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- The Odd Women - 5/90 -
position. What is the address? Queen's Road, Chelsea. Oh, I'm so glad it's not very far. We can walk there and back easily.'
For several years they had lost sight of Rhoda Nunn. She left Clevedon shortly after the Maddens were scattered, and they heard she had become a teacher. About the date of Monica's apprenticeship at Weston, Miss Nunn had a chance meeting with Virginia and the younger girl; she was still teaching, but spoke of her work with extreme discontent, and hinted at vague projects. Whether she succeeded in releasing herself the Maddens never heard.
It was a morning of doubtful fairness. Before going to bed last night they had decided to walk out together this morning and purchase the present for Monica's birthday, which was next Sunday. But Alice felt too unwell to leave the house. Virginia should write a reply to Miss Nunn's letter, and then go to the bookseller's alone.
She set forth at half-past nine. With extreme care she had preserved an out-of-doors dress into the third summer; it did not look shabby. Her mantle was in its second year only; the original fawn colour had gone to an indeterminate grey. Her hat of brown straw was a possession for ever; it underwent new trimming, at an outlay of a few pence, when that became unavoidable. Yet Virginia could not have been judged anything but a lady. She wore her garments as only a lady can (the position and movement of the arms has much to do with this), and had the step never to be acquired by a person of vulgar instincts.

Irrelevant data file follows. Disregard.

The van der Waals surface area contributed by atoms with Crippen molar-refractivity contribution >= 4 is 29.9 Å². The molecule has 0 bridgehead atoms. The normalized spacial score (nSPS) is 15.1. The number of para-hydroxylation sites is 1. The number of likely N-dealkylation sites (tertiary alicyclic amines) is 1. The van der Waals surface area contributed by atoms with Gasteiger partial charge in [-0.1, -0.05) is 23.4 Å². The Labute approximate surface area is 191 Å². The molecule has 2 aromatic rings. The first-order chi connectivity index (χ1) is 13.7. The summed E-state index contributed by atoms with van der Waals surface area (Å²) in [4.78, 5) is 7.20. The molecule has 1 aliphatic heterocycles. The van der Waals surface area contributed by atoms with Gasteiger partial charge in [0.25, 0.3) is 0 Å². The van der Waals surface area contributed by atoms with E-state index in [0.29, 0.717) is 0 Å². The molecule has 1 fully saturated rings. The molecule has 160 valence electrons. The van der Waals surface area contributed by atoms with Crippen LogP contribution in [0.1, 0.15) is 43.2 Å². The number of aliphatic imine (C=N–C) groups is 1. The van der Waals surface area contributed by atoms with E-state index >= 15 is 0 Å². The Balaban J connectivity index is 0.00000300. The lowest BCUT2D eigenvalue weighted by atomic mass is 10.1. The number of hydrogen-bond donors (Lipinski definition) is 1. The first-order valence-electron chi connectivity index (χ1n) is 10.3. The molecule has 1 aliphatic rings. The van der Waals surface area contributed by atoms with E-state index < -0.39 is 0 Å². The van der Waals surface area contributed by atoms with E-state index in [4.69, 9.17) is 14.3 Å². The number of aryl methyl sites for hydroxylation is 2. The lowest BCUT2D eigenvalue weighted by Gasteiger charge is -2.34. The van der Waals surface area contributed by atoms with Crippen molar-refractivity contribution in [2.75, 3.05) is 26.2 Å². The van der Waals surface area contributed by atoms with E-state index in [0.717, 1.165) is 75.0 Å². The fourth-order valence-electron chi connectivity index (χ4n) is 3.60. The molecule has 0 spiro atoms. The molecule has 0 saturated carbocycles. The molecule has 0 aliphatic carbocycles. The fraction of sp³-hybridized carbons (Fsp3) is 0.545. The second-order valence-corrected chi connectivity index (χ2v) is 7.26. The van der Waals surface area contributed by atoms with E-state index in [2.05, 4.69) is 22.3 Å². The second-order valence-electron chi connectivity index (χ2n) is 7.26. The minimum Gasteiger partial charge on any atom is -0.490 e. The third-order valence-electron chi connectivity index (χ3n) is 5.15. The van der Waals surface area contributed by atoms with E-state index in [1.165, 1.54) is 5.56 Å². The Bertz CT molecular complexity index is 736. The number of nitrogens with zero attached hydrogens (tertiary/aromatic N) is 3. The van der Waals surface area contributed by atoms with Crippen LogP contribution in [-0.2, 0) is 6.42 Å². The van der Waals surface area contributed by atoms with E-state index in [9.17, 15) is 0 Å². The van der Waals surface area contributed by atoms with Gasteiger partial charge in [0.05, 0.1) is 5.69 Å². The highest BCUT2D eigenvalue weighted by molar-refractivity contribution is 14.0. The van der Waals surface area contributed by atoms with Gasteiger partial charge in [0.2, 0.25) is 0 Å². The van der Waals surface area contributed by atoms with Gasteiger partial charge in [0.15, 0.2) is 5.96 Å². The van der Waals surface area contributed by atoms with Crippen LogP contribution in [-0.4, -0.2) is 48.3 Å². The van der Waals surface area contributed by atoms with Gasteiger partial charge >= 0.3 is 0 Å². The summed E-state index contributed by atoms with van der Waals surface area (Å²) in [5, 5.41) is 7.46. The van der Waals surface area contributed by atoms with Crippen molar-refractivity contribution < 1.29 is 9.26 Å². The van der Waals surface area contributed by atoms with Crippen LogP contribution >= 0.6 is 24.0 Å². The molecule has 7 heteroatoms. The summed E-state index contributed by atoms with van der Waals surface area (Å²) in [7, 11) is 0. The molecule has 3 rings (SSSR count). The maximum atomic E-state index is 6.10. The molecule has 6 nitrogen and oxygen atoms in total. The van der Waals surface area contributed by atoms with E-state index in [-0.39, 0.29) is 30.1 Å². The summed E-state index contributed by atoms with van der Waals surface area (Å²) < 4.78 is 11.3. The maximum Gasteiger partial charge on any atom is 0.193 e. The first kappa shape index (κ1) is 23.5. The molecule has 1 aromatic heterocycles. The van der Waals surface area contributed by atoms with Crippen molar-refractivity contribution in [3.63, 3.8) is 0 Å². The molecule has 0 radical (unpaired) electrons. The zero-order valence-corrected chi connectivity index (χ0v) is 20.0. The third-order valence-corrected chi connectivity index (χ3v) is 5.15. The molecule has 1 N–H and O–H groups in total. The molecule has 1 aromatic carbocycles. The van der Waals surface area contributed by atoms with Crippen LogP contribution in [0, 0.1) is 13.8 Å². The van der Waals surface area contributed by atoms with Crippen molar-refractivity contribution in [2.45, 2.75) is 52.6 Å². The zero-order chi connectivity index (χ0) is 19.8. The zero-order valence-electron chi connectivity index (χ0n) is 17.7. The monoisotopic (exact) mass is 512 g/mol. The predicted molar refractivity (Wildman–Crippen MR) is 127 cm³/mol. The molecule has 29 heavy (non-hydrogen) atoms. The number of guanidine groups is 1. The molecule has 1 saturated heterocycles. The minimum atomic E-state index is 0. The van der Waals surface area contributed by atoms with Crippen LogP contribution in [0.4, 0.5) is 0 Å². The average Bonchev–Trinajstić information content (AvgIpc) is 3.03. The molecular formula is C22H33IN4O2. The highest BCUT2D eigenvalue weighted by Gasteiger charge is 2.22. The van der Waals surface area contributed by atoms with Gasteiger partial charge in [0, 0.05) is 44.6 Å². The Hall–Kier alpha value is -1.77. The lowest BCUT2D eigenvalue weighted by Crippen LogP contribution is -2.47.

A very long walk was before her. She wished to get as far as the Strand bookshops, not only for the sake of choice, but because this region pleased her and gave her a sense of holiday. Past Battersea Park, over Chelsea Bridge, then the weary stretch to Victoria Station, and the upward labour to Charing Cross. Five miles, at least, measured by pavement. But Virginia walked quickly; at half-past eleven she was within sight of her goal.
A presentable copy of Keble's work cost less than she had imagined. This rejoiced her. But after leaving the shop she had a singular expression on her face--something more than weariness, something less than anxiety, something other than calculation. In front of Charing Cross Station she stopped, looking vaguely about her. Perhaps she had it in her mind to return home by omnibus, and was dreading the expense. Yet of a sudden she turned and went up the approach to the railway.
At the entrance again she stopped. Her features were now working in the strangest way, as though a difficulty of breathing had assailed her. In her eyes was an eager yet frightened look; her lips stood apart.
Another quick movement, and she entered the station. She went straight to the door of the refreshment room, and looked in through the glass. Two or three people were standing inside. She drew back, a tremor passing through her.